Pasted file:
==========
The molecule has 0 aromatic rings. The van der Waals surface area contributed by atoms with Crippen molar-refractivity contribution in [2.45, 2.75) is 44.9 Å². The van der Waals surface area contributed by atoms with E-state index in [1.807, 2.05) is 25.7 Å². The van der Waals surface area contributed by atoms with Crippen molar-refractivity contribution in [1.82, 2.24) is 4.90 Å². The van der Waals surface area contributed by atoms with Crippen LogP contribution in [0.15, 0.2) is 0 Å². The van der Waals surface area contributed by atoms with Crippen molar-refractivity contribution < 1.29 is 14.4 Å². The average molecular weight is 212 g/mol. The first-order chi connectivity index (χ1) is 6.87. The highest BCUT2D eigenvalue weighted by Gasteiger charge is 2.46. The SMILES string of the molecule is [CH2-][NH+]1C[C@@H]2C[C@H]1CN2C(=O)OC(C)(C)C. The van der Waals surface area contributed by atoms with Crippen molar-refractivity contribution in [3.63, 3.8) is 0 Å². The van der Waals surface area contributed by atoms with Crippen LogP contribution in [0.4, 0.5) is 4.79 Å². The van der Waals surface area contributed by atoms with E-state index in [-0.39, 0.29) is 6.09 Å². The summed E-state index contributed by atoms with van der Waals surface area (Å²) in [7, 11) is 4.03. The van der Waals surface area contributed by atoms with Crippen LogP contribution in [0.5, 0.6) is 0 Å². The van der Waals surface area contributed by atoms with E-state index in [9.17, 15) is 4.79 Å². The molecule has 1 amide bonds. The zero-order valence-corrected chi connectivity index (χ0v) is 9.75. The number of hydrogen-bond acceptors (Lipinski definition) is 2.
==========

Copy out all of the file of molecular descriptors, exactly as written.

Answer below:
The molecule has 0 aromatic rings. The van der Waals surface area contributed by atoms with Crippen molar-refractivity contribution in [2.45, 2.75) is 44.9 Å². The van der Waals surface area contributed by atoms with E-state index in [1.807, 2.05) is 25.7 Å². The van der Waals surface area contributed by atoms with Crippen molar-refractivity contribution in [1.82, 2.24) is 4.90 Å². The van der Waals surface area contributed by atoms with Crippen LogP contribution in [0.15, 0.2) is 0 Å². The van der Waals surface area contributed by atoms with Crippen molar-refractivity contribution < 1.29 is 14.4 Å². The average molecular weight is 212 g/mol. The first-order chi connectivity index (χ1) is 6.87. The highest BCUT2D eigenvalue weighted by Gasteiger charge is 2.46. The SMILES string of the molecule is [CH2-][NH+]1C[C@@H]2C[C@H]1CN2C(=O)OC(C)(C)C. The van der Waals surface area contributed by atoms with Crippen molar-refractivity contribution in [3.63, 3.8) is 0 Å². The van der Waals surface area contributed by atoms with Crippen LogP contribution in [0.4, 0.5) is 4.79 Å². The van der Waals surface area contributed by atoms with E-state index in [-0.39, 0.29) is 6.09 Å². The summed E-state index contributed by atoms with van der Waals surface area (Å²) in [7, 11) is 4.03. The van der Waals surface area contributed by atoms with Crippen LogP contribution in [0.5, 0.6) is 0 Å². The van der Waals surface area contributed by atoms with E-state index in [9.17, 15) is 4.79 Å². The molecule has 1 amide bonds. The zero-order valence-corrected chi connectivity index (χ0v) is 9.75. The number of hydrogen-bond acceptors (Lipinski definition) is 2.